Relationship of maximum strength to weightlifting performance.
    Stone MH, Sands WA, Pierce KC, et al Med Sci Sports Sci 2005; 37(6):1037-1043
    http://www.researchgate.net/profile/...d4c2000000.pdf


    Barbell deadlift training increases the rate of torque development and vertical jump performance in novices.
    Thompson BJ, Matt SS, Shield JE, et al.
    JSCR 2015; 29(1):1-10
    Barbell deadlift training increases the rate of torque development and vertical jump performance in novices. - PubMed - NCBI (Abstract)


    Kinematic and EMG activities during front and back squat variations in maximum loads
    Yavuz HU, Erdag D, Amca AM, et al. J Sports Sci 2015; 33(10):1058-1066.
    An Error Occurred Setting Your User Cookie (Abstract)


    Functional anatomy of the shoulder
    Terry GC, Chopp TM J Athl Train 2000; 35(3):248-255
    http://www.ncbi.nlm.nih.gov/pmc/arti...00003-0018.pdf


    Alterations in muscle protein metabolism with aging: Protein and exercise as countermeasures to offset sarcopenia.
    Churchward-Venne TA, Breen L, Phillips SA BIOFACTORS MARCH 2014
    http://www.researchgate.net/profile/...5256000000.pdf


    The role of exercise-induced myokines in muscle homeostasis and the defense against chronic disease
    Brandt C, Pederson BK J Biomed Biotech 2010 (epub)
    http://downloads.hindawi.com/journal...010/520258.pdf


    The underappreciated role of muscle in health and disease.
    Wolfe RR Am J Clin Nutr 2006; 84:475-482
    http://ajcn.nutrition.org/content/84/3/475.full.pdf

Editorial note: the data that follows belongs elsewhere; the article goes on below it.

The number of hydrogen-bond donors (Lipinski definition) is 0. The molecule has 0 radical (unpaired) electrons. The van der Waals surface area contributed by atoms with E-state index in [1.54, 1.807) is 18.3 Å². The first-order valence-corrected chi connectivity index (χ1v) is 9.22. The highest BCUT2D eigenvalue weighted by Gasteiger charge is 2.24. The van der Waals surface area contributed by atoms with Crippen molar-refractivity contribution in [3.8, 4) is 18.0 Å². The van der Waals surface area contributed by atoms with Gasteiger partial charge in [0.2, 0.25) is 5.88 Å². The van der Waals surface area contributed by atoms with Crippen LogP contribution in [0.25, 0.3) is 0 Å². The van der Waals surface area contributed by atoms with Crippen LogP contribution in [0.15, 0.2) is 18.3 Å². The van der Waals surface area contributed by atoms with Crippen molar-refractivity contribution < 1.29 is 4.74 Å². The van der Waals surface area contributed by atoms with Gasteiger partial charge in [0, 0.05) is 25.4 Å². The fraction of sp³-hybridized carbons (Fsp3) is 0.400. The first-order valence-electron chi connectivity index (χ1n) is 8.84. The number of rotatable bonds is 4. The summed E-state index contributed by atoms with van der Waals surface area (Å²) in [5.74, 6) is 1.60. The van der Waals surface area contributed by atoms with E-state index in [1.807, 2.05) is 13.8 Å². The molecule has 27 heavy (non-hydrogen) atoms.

Uncomplicated resistance training and health-related outcomes: evidence for a public health mandate
    Phillips SM, Winett RA Curr Sports Med Rep 2010; 9(4):208-213
    http://www.ncbi.nlm.nih.gov/pmc/arti...hms-605486.pdf


    The objective of this study was to prospectively examine the relationship between muscular strength and mortality from all causes in men.
    Ruiz JR, Sui X, Lobelo F BMJ 2008; 337:a439
    http://www.ncbi.nlm.nih.gov/pmc/arti...f/bmj.a439.pdf


    Progressive strength training (10RM) commenced immediately after fast-track total knee arthroplasty: is it feasible?
    Jakobsen TL, Husted H, Kehlet H, Bandholm T Disability and Rehabilitation 2012 34(12): 1034-1040
    http://informahealthcare.com/doi/abs...88.2011.629019 (Abstract)

    The effect of interset rest on resistance-induced muscle hypertrophy.
    Henselman M, Schoenfeld B Sports Med 2014; 44(12):1635-1643
    http://www.researchgate.net/profile/...e9a458498d.pdf


    Relative safety of weightlifting and weight training
    Hamill BP JSCR 1994; 8(1):53-57
    http://journals.lww.com/nsca-jscr/Ab..._Weight.8.aspx (Abstract)